New York, the 90’s and salad dressing

When I worked at The Gap (a million years ago), I frequently travelled  to New York to assist on photo shoots. Just a few years out of college, it was such an exhilarating and exciting time in my life — I was absolutely fearless in exploring the city. When I was on the company expense account, I stayed in nice hotels, cabbed everywhere and spent a $75/day per diem for food. Sadly, after a long day of steaming khaki pants, babysitting models and shuttling cappuccino orders I rarely had the desire to do more than order dinner in and fall asleep in front of the television. All to do it again in a few hours.

On personal trips, it was a very different experience. I was basically broke-ass, staying on the couch of a high-school friend who had moved there. But…it was SO much more fun. I remember going to Wigstock in Tompkins Square park (when it was still a place you would not go after dark), searching for the perfect vintage Levi’s 501s at Antique Boutique, staring in the marvelous windows at Barneys and Bergdorfs, and buying my Doc Martins at discount on W. 8th. While it wasn’t unusual to see celebrities and models going about their business, one memory stands out of seeing Ed Lover dancing at Wetlands (for some reason I thought that was oddly hilarious). At that time, I could still drink well enough to keep up with my friend (who, as a guy, should have had a much higher tolerance than me), as we would flit from bar to bar, going more underground as it got later and later. Ah, to be that young and spirited again.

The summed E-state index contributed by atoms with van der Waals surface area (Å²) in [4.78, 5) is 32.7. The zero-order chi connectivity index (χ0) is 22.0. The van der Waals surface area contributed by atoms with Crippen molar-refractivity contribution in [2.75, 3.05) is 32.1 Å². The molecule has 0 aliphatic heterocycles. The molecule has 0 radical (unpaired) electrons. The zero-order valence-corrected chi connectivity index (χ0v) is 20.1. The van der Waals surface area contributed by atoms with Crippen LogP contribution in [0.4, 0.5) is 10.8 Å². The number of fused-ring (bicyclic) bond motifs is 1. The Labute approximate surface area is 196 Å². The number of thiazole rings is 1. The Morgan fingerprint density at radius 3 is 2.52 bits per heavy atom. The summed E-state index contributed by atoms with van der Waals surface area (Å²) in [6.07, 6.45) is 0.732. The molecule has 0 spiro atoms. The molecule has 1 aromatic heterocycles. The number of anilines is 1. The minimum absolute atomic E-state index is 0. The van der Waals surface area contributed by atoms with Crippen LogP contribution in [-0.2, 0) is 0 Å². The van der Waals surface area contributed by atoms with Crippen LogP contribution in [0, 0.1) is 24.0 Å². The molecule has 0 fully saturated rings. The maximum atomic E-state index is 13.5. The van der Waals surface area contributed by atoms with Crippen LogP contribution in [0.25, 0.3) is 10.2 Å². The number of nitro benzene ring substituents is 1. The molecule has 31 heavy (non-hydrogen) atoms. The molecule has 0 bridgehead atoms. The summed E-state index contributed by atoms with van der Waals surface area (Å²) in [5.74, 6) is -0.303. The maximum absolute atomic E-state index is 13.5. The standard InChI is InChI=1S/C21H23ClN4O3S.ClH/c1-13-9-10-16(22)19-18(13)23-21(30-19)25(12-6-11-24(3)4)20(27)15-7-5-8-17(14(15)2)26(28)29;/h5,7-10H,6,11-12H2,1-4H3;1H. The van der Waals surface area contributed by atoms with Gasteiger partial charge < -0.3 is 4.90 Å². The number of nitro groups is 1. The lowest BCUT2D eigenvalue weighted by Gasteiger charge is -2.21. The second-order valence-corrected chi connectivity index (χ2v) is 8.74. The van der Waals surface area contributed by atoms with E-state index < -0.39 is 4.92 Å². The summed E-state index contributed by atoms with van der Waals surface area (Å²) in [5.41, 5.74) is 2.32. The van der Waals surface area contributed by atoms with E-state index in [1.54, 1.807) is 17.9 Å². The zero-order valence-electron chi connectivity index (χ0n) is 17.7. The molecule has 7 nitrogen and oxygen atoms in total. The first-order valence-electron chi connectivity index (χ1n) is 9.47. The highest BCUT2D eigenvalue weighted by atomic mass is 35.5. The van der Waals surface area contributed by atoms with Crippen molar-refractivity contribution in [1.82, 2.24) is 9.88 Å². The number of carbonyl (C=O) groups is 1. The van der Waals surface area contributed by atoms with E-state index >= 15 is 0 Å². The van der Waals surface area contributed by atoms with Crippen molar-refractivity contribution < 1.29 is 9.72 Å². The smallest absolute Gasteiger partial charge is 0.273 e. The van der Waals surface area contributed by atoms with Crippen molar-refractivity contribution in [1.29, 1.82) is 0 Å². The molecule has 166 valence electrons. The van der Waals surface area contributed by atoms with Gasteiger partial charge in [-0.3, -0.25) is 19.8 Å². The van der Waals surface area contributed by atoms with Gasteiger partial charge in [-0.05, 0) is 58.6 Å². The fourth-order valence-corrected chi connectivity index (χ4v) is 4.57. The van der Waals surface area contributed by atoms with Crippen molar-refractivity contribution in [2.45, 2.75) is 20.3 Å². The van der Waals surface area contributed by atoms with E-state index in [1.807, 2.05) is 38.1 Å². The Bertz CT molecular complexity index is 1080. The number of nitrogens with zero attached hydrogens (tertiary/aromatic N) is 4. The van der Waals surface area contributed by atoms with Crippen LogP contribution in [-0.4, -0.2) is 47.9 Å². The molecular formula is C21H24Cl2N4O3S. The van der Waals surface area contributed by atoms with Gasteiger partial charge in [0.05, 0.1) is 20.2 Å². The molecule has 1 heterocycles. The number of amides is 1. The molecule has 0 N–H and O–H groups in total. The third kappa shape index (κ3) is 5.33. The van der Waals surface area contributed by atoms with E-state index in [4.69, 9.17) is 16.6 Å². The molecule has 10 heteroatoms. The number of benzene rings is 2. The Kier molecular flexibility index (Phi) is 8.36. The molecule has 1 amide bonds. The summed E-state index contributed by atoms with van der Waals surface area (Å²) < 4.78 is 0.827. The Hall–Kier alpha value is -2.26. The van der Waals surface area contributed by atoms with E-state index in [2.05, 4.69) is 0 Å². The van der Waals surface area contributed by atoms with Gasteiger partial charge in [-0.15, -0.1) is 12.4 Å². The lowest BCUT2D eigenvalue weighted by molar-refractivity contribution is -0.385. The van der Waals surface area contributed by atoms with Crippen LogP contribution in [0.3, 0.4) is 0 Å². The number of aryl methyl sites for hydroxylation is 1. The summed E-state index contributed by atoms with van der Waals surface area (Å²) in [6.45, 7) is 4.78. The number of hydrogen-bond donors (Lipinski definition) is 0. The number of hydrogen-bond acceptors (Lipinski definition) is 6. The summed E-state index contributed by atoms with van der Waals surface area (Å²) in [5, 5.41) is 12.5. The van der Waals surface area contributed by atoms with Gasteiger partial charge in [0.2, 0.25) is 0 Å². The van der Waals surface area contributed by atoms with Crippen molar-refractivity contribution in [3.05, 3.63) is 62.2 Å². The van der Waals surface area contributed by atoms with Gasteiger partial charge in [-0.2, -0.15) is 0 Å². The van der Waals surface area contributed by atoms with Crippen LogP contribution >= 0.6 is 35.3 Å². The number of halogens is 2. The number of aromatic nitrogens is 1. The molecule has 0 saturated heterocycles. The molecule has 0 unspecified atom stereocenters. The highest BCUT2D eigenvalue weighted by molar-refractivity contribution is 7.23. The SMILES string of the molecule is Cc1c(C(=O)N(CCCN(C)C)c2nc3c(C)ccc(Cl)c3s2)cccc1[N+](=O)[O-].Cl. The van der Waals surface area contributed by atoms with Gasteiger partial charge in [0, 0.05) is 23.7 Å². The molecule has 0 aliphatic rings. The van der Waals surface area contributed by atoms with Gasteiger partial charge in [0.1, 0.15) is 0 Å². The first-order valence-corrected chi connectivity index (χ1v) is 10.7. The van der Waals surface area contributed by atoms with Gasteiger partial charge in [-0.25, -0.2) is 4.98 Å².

Aaaanyway…we used to frequent a place called Dojo’s in the East Village. It was just downstairs from his roachy apartment on St. Marks, and they had healthy food for crazy cheap. One of my favorite things was their Carrot Ginger dressing — a bright/tangy/sweet thick sauce that we’d pour on salads, dip things in, and basically lick from the bowl. That stuff was amazing.

Just today, I was at Trader Joes, and got a prepackaged salad that had a very similar dressing, sparking memories of the original, which I haven’t had since my last visit to Dojo’s in the 90s. And now I can’t stop thinking about it. Then I look at the ingredients on the package and realize there isn’t any reason why I can’t make a jar (or a gallon) of this at home. A little more googling™ and next thing I know Gwyneth Paltow is serving up a recipe that looks pretty much spot on. Her version comes via GOOP, where she exhuberantly exclaims: “This dressing is the jam!” Oh Gwynnie!

(I will share the recipe here, in case you have a strong aversion to her or her website in general. I totally understand and I was right there with you, until she kind of won me over when she sang with Huey Lewis in Duets. I even bought her new cookbook — she’s harmless.)


For dressing:

  • 1 large carrot, peeled and roughly chopped
  • 1 large shallot, peeled and roughly chopped
  • 2 tablespoons roughly chopped fresh ginger
  • 1 tablespoon sweet white miso
  • 2 tablespoons rice wine vinegar
  • 1 tablespoon roasted sesame seed oil
  • 1/4 cup grapeseed oil
  • 2 tablespoons water

Pulse the carrot, shallot and ginger in a blender until finely chopped. Scrape down the sides, add the miso, vinegar and sesame seed oil and whiz together. While the blender is going, slowly drizzle in the grapeseed oil and the water.

Combine the lettuce, onion and avocado in a bowl, drizzle with plenty of dressing and serve.

Selective Memory

The other day I was driving in the car with the radio on and came to the realization (after the full extended version played) that I STILL know all the lyrics to Rappers Delight.

I was oddly both proud and embarrassed at the same time. I don’t understand why my retention of knowledge from the past is mostly centered around short-lived ABC TV sitcoms, obscure actors and pop music from the 70s and 80s. How is this useful in any way, to me now?